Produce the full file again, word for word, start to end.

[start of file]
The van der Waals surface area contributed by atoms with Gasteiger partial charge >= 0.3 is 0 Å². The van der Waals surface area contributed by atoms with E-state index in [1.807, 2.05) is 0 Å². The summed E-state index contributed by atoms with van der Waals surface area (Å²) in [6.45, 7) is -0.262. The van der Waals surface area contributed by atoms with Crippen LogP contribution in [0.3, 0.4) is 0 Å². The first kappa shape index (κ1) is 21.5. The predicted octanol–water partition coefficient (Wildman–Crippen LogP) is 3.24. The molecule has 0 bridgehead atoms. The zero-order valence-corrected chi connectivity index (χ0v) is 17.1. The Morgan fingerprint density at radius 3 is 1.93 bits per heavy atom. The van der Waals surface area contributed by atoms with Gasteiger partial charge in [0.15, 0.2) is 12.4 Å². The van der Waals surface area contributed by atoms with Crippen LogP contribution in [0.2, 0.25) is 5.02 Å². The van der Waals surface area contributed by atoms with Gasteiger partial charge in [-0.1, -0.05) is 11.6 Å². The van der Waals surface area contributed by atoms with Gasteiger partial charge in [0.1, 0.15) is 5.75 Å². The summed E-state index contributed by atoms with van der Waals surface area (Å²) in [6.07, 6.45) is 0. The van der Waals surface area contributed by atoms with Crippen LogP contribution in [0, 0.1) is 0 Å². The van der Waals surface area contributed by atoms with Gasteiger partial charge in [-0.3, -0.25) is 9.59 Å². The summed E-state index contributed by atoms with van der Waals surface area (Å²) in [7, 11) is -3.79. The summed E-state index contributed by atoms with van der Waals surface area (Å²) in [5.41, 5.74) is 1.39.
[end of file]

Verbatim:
The van der Waals surface area contributed by atoms with Gasteiger partial charge >= 0.3 is 0 Å². The van der Waals surface area contributed by atoms with E-state index in [1.807, 2.05) is 0 Å². The summed E-state index contributed by atoms with van der Waals surface area (Å²) in [6.45, 7) is -0.262. The van der Waals surface area contributed by atoms with Crippen LogP contribution in [0.3, 0.4) is 0 Å². The first kappa shape index (κ1) is 21.5. The predicted octanol–water partition coefficient (Wildman–Crippen LogP) is 3.24. The molecule has 0 bridgehead atoms. The zero-order valence-corrected chi connectivity index (χ0v) is 17.1. The Morgan fingerprint density at radius 3 is 1.93 bits per heavy atom. The van der Waals surface area contributed by atoms with Gasteiger partial charge in [0.15, 0.2) is 12.4 Å². The van der Waals surface area contributed by atoms with Crippen LogP contribution in [0.2, 0.25) is 5.02 Å². The van der Waals surface area contributed by atoms with Gasteiger partial charge in [-0.1, -0.05) is 11.6 Å². The van der Waals surface area contributed by atoms with Gasteiger partial charge in [0.1, 0.15) is 5.75 Å². The summed E-state index contributed by atoms with van der Waals surface area (Å²) in [6.07, 6.45) is 0. The van der Waals surface area contributed by atoms with Crippen LogP contribution in [0, 0.1) is 0 Å². The van der Waals surface area contributed by atoms with Gasteiger partial charge in [-0.3, -0.25) is 9.59 Å². The summed E-state index contributed by atoms with van der Waals surface area (Å²) in [7, 11) is -3.79. The summed E-state index contributed by atoms with van der Waals surface area (Å²) in [5.41, 5.74) is 1.39.